[Tower of David, Yerushalyim]
Today is Jerusalem Day, commemorating the reunification of the city in 1967 when Israeli forces liberated the Old City from Arab control.The IDF notes:
The eagerly awaited command to take the Old City was given at sunrise on the third day of the war, 7 June 1967. The Command assigned this task to the paratroopers, who started with an attack on the Augusta-Victoria hills and the Mount of Olives, overlooking the Old City. After firing in the direction of the breakthrough path, the Lions Gate, the force from the east advanced forward very quickly and broke through into the Old City. The paratroopers ran towards the Dome of the Rock, located next to the last remains of the Temple, the Western Wall, where, in the presence of the sector commander and the deputy head of the armed services, General Rabbi Shlomo Goren, the chief chaplain of the IDF blew a long blow on the rams horn, announcing the release of the Western Wall and the Old City of Jerusalem. Jerusalem, the divided and split capital of Israel, was reunited [emphasis mine].
When anyone suggests that the city should be “shared” between Jews and Arabs, I remind them that Jews and Arabs are living there today. It is a multiethnic, multicultural and multireligious place. But what they really mean is Israel should cede control.
What would that entail? If the recent past provides any glimpse of what would happen in the future, Jews would be forbidden access to holy sites and other places of religious significance. Jews were barred from visiting the Kotel and holy sites were desecrated. When the Mount of Olives was under Jordanian rule:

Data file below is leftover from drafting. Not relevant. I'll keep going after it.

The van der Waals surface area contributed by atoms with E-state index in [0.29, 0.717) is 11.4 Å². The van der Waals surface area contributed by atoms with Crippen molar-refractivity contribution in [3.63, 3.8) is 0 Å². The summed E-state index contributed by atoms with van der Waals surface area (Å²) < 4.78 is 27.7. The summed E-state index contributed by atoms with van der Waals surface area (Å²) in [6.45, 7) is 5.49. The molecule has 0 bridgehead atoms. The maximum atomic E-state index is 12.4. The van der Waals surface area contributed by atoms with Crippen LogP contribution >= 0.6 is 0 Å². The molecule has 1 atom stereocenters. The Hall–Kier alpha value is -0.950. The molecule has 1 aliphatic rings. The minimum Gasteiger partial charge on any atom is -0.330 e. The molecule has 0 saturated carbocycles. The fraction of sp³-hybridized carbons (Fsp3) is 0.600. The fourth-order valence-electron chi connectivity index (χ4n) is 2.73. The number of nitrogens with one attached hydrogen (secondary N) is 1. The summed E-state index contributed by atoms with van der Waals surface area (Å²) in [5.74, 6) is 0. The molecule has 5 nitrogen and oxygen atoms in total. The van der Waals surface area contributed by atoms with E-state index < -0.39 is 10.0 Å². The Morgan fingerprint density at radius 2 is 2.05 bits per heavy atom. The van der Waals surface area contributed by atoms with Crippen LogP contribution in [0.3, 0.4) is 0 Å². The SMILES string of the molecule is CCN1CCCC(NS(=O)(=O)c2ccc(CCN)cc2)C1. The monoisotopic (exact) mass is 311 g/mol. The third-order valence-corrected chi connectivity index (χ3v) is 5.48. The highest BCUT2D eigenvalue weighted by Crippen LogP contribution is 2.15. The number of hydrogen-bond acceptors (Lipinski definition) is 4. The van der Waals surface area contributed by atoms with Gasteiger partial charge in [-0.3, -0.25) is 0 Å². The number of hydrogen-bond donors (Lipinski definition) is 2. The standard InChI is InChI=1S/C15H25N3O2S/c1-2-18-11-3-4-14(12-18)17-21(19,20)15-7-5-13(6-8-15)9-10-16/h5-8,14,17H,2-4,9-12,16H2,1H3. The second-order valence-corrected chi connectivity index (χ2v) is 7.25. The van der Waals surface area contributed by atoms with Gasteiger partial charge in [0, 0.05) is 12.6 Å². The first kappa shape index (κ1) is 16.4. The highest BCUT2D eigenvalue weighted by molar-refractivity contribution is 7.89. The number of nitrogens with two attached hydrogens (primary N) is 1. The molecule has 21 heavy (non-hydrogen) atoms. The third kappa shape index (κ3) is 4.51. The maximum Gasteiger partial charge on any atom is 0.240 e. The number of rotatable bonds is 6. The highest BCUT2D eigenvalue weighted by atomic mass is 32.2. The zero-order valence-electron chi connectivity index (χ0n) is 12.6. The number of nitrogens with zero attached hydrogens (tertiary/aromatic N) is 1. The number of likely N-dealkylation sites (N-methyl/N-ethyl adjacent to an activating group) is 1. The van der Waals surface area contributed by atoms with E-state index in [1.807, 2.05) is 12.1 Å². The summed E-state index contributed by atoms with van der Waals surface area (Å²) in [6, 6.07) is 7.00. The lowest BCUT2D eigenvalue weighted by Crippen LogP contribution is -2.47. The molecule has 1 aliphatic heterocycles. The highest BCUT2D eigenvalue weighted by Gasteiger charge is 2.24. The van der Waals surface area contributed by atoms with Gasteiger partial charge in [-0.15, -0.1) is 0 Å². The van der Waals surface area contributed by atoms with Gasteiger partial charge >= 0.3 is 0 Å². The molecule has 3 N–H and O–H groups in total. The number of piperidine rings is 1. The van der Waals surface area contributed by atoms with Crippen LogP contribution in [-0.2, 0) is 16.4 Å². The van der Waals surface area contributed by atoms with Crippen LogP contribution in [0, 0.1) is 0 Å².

Jewish access and the continued burial of Jews on the mount was prohibited, despite Jordan’s explicit commitment in the Israeli-Jordanian Armistice Agreement of 1949. During the period of Jordanian rule, the cemetery was destroyed and desecrated, and 38,000 of its tombstones and graves were smashed to smithereens.
The Jordanian army also destroyed “the Hurva synagogue—the most prominent synagogue in Jerusalem for over 300 years.”
These experiences should make it clear that the Jewish people will not use Yerushalyim as a bargaining chip in political negotiations. Remember this:
If I forget thee, O Jerusalem, may my right hand forget its cunning.
May my tongue cleave to the roof of my mouth, if I do not set Jerusalem above my highest joy. (Psalms 137:5-6)